Reading Reflection 4

The authors of this paper conducted an insightful and comprehensive analysis of the costs, risks, and potential harms involved in the pursuit of ever-larger language models. They identified three categories of costs of developing ever-larger LMs: environmental costs that are most likely to fall on marginalized populations; financial costs that “in turn erect barriers to entry”; and opportunity costs for researchers to direct their efforts away from potentially more effective and less resource-intensive solutions. They also delineated how biases and problematic values can be embedded in the training data in ways that enlarging the datasets cannot counter, and how these biases and values cause risks of substantial harm.

The authors also provided concrete recommendations for better research practices and directions. They urged researchers to “consider the financial and environmental costs of model development up front”; to curate data collection carefully by providing thorough documentation and making note of potential users and stakeholders; to focus energy on understanding how LMs achieve tasks and how they form part of socio-technical systems.

Overall, I think the authors did a great job illustrating their arguments and provided much food for thought. Some questions I have in mind include: are “stochastic parrots” inherently problematic? And how can NLU be achieved without incurring the same costs, risks, and harms described in this paper?

In Section 6.1, the authors argued that it is problematic that LMs produce an illusion of coherence without any actual meaning behind it. I find that argument somewhat weak. I believe that in any kind of communication between humans, our interpretation of the meaning conveyed by the other party is always based on our subjective understanding of the other party’s context of communication, rather than the other party’s subjective reality of their own context. Thus, the fact that “the comprehension of the implicit meaning is an illusion arising from our singular human understanding of language” seems true for both human-human communication and human-AI communication.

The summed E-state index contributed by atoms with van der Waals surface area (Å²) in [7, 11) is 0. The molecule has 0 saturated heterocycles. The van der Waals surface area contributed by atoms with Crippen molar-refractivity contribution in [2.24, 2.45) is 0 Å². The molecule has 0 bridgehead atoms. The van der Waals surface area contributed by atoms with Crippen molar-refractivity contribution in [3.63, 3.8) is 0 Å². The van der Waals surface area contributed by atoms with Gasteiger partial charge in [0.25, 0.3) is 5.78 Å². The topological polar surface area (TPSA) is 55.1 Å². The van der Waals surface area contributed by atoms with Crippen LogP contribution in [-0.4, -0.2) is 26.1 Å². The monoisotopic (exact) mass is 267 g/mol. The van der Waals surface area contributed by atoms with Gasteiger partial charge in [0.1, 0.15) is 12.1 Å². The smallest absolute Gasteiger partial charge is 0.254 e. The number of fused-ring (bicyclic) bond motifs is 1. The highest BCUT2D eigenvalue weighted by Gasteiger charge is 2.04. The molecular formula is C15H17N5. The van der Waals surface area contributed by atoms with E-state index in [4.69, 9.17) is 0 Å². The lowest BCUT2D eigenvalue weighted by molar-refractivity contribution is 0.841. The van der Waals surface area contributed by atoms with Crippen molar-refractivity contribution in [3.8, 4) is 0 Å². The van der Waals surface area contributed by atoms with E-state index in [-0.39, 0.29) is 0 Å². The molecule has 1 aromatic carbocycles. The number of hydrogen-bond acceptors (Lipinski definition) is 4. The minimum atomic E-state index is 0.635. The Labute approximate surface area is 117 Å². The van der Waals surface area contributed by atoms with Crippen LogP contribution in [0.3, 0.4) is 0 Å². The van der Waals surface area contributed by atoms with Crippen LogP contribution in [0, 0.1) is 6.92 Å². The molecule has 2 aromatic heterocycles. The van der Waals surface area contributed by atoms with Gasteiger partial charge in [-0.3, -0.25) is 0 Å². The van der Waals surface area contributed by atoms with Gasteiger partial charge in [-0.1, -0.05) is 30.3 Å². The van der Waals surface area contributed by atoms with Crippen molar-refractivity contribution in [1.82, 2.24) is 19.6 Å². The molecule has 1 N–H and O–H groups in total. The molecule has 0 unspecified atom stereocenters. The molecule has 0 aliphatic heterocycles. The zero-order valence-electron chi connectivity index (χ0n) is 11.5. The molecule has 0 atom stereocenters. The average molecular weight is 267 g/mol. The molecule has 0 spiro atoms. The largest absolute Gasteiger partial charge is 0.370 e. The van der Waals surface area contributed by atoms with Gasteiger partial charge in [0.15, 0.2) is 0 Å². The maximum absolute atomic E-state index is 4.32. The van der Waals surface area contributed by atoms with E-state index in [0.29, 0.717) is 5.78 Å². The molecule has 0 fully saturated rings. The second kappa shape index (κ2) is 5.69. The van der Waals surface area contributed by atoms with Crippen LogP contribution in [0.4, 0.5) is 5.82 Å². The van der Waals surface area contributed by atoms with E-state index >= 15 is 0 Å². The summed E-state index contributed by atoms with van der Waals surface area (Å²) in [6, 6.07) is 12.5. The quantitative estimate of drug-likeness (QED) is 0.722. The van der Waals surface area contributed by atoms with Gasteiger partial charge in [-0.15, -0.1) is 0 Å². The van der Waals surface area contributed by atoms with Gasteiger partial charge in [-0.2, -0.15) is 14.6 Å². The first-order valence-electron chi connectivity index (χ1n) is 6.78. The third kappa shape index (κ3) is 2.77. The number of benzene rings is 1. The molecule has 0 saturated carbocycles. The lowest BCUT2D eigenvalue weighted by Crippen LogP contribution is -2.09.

Therefore, I believe the fact that there is no actual meaning behind LM-generated text isn’t really a problem in and of itself. Rather, the problem lies in presentation, like when LM-generated text is displayed without any labeling or context, and thus leads the audience to believe that it’s written by a human being with certain values and motives. Take the example of chatbots: when bots such as Microsoft’s Tay sprout hateful language, people are aware to an extent that the bot doesn’t know what it’s talking about, and is simply parroting the language of hateful human beings. In contrast, when bot accounts on social media spread auto-generated extremist propaganda, they can entice people to engage with them as if they are actual human beings, and thus cause substantial harm.

Furthermore, as someone unfamiliar with this field, I am curious as to what “natural language understanding” means for machines. To begin with, are there already algorithms and data structures available to encode “meanings”? If yes, how do they operate? Then there is the task of interpreting the “meanings” of human languages, which are complex, layered, and contextual. One sentence can convey completely different meanings when uttered in different ways, in different circumstances, and by different people. It almost seems impossible for machines to capture them without simplifying or distorting them. And even if this is possible, how do we ensure that the same risks of bias and harm in current LMs are mitigated in these models? And how can we ensure the models work across cultures, and especially for marginalized groups? Some “meanings” are unique to certain cultures, and when even linguists and anthropologists don’t have a clear understanding of these meanings, how can we build computational models that do them justice?